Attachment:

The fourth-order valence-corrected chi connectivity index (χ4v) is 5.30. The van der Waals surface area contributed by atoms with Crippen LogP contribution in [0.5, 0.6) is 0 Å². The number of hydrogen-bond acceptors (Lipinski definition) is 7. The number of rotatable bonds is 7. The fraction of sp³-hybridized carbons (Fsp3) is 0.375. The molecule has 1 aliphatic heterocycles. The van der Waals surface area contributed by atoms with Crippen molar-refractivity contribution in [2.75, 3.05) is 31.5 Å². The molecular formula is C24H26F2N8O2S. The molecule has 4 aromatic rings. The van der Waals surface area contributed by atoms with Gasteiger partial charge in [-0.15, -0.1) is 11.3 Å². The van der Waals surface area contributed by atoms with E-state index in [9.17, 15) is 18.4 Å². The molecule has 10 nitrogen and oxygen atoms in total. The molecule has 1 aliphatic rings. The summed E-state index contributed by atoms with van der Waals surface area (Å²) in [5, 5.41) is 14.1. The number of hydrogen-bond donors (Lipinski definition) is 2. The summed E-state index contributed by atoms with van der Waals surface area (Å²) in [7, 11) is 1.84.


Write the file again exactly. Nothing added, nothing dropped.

The fourth-order valence-corrected chi connectivity index (χ4v) is 5.30. The van der Waals surface area contributed by atoms with Crippen LogP contribution in [0.5, 0.6) is 0 Å². The number of hydrogen-bond acceptors (Lipinski definition) is 7. The number of rotatable bonds is 7. The fraction of sp³-hybridized carbons (Fsp3) is 0.375. The molecule has 1 aliphatic heterocycles. The van der Waals surface area contributed by atoms with Crippen molar-refractivity contribution in [2.75, 3.05) is 31.5 Å². The molecular formula is C24H26F2N8O2S. The molecule has 4 aromatic rings. The van der Waals surface area contributed by atoms with Gasteiger partial charge in [-0.15, -0.1) is 11.3 Å². The van der Waals surface area contributed by atoms with E-state index in [9.17, 15) is 18.4 Å². The molecule has 10 nitrogen and oxygen atoms in total. The molecule has 1 aliphatic rings. The summed E-state index contributed by atoms with van der Waals surface area (Å²) in [5, 5.41) is 14.1. The number of hydrogen-bond donors (Lipinski definition) is 2. The summed E-state index contributed by atoms with van der Waals surface area (Å²) in [7, 11) is 1.84.